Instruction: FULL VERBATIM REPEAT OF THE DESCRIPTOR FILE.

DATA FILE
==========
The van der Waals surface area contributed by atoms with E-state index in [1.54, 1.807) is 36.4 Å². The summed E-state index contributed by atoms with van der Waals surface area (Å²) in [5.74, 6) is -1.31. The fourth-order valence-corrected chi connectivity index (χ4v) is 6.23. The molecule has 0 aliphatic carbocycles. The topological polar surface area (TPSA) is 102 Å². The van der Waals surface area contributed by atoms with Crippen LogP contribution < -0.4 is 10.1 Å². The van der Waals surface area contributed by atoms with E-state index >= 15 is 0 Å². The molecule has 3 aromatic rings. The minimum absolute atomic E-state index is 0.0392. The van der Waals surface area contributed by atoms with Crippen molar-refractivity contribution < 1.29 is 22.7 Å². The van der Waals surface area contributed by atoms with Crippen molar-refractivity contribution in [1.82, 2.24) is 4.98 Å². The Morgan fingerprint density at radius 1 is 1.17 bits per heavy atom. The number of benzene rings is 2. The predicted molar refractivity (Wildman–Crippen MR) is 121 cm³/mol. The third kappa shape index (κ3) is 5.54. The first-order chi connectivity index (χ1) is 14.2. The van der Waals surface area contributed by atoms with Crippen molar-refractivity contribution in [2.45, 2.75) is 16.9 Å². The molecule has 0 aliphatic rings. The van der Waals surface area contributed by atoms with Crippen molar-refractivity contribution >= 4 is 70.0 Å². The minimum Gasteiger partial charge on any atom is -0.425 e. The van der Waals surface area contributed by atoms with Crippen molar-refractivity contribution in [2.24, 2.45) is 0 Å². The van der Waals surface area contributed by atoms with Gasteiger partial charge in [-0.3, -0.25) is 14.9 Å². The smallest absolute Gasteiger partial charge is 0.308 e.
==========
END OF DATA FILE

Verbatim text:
The van der Waals surface area contributed by atoms with E-state index in [1.54, 1.807) is 36.4 Å². The summed E-state index contributed by atoms with van der Waals surface area (Å²) in [5.74, 6) is -1.31. The fourth-order valence-corrected chi connectivity index (χ4v) is 6.23. The molecule has 0 aliphatic carbocycles. The topological polar surface area (TPSA) is 102 Å². The van der Waals surface area contributed by atoms with Crippen LogP contribution < -0.4 is 10.1 Å². The van der Waals surface area contributed by atoms with E-state index >= 15 is 0 Å². The molecule has 3 aromatic rings. The minimum absolute atomic E-state index is 0.0392. The van der Waals surface area contributed by atoms with Crippen molar-refractivity contribution < 1.29 is 22.7 Å². The van der Waals surface area contributed by atoms with Crippen molar-refractivity contribution in [1.82, 2.24) is 4.98 Å². The Morgan fingerprint density at radius 1 is 1.17 bits per heavy atom. The number of benzene rings is 2. The predicted molar refractivity (Wildman–Crippen MR) is 121 cm³/mol. The third kappa shape index (κ3) is 5.54. The first-order chi connectivity index (χ1) is 14.2. The van der Waals surface area contributed by atoms with Crippen molar-refractivity contribution in [2.45, 2.75) is 16.9 Å². The molecule has 0 aliphatic rings. The van der Waals surface area contributed by atoms with Crippen molar-refractivity contribution >= 4 is 70.0 Å². The minimum Gasteiger partial charge on any atom is -0.425 e. The van der Waals surface area contributed by atoms with Crippen molar-refractivity contribution in [2.24, 2.45) is 0 Å². The van der Waals surface area contributed by atoms with Gasteiger partial charge in [-0.3, -0.25) is 14.9 Å². The smallest absolute Gasteiger partial charge is 0.308 e.